Home Sport news search for successor Annan is not that easy

search for successor Annan is not that easy

by archysport

With the departure of Alyson Annan, who has been at the helm of the Dutch national team since October 2015, the KNHB has to look for a new national coach. A quest that is complex for several reasons.

The abrupt farewell of the three-time World Coach of the Year (2017, 2018 and 2019) brings the hockey association into a split. In view of the extremely sensitive ongoing investigation into the performance climate at the Orange Ladies, the greatest possible care is required with the appointment of a successor. At the same time, time is running out, because the world championship (partly in front of the home crowd) will be held in five and a half months and the preparation for it is about to start.

On Wednesday, the KNHB announced in a press release that it is currently considering the succession of Annan for both the short and long term. As far as the short term is concerned, the Dutch national team has its first training session on Monday, after the December free month. The first Pro League matches are also coming up soon. At the beginning of February, when the situation surrounding the corona virus allows, the Netherlands will play two away games against Spain. Two away games against India will follow in mid-February.

On Wednesday, the KNHB announced the farewell to Alyson Annan. Photo: Koen Suyko

Short term: Jamilon Mulders?

The most logical choice for the short term is the German Jamilon Mülders, who joined the Dutch national team after the Tokyo Olympics. Of the current members of the technical staff, he is the first in line as assistant national coach after Annan’s departure. Moreover, Mülders knows what is required in international hockey. As national coach of Germany, he won European Championship gold in 2013 and Olympic bronze in Rio de Janeiro in 2016. After his period with Germany, Mülders was active as the national coach of the women of China.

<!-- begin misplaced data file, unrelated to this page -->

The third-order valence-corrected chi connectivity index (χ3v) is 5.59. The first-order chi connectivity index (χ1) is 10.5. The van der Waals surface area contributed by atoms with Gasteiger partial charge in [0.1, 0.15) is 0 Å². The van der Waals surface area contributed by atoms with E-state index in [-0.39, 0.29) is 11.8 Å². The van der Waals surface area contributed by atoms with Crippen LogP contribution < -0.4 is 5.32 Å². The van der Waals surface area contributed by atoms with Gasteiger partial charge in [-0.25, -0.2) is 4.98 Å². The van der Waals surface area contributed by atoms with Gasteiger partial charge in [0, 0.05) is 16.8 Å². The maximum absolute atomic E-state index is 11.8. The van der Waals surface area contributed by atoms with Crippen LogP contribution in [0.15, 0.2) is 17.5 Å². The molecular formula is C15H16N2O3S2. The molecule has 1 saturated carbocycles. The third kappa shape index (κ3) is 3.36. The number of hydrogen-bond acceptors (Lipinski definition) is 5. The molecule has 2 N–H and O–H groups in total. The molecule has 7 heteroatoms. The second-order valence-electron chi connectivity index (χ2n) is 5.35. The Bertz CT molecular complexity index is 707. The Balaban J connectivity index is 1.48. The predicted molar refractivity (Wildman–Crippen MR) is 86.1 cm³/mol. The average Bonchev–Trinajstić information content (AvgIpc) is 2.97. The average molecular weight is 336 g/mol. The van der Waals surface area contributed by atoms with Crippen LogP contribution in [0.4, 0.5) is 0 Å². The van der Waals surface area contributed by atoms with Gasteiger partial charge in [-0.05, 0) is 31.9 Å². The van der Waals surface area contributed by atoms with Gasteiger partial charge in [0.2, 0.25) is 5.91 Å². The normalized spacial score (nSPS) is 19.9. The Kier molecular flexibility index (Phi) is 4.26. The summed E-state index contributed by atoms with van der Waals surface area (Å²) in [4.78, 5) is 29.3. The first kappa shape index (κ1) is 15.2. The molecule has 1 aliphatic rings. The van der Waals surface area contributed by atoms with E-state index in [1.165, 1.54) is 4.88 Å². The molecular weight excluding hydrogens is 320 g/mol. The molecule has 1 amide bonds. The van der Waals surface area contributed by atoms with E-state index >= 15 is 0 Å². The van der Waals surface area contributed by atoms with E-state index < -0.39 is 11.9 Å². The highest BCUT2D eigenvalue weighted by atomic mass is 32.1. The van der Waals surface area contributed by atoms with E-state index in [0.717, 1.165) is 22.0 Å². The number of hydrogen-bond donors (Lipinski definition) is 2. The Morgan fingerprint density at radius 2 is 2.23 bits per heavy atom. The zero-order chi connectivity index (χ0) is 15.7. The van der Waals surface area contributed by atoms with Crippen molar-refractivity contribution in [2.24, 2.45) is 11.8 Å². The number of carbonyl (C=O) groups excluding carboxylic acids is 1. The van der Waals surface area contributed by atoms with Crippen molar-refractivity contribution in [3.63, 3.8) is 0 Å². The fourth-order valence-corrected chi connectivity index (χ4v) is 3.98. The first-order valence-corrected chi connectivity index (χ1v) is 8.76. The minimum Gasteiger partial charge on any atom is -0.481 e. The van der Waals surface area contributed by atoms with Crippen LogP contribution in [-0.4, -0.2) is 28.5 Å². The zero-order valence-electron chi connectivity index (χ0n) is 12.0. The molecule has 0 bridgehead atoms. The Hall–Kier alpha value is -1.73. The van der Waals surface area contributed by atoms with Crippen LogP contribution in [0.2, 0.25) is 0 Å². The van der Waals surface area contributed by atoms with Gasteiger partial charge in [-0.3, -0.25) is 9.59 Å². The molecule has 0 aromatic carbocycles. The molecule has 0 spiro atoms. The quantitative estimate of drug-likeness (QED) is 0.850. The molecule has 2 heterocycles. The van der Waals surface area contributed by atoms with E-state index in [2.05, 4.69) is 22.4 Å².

It also speaks to his advantage that he only started at Orange last September and he therefore bears no responsibility for what would have happened before Tokyo. It is obvious to appoint him until the Pro League games in February, so that the preparation for the World Cup can begin. Moreover, that brings some peace after Annan’s abrupt departure.

Jamilon Mülders is the most logical choice to appoint for the short term. Photo: Willem Vernes

Raoul Ehren was on pole position for a long time

The difficulty of long-term appointments lies in several aspects. First of all, the research into a careful overall picture of the performance climate at the Dutch national team is still ongoing. The outcome is not expected until the end of February, beginning of March.

Where normally a heavy set of requirements is already set for the position of national coach, it is now added that the person must fit in with the possible recommendations that follow the conclusion of the investigation. Appointing someone before the investigation is completed can carry the risk of ultimately concluding that his or her approach is not the innovation that this group of players needs. It therefore seems extra sensible to lift the appointment for the long term over the outcome of the investigation and therefore also over the Pro League games in February. Moreover, the Orange squad will not play again until April after these matches.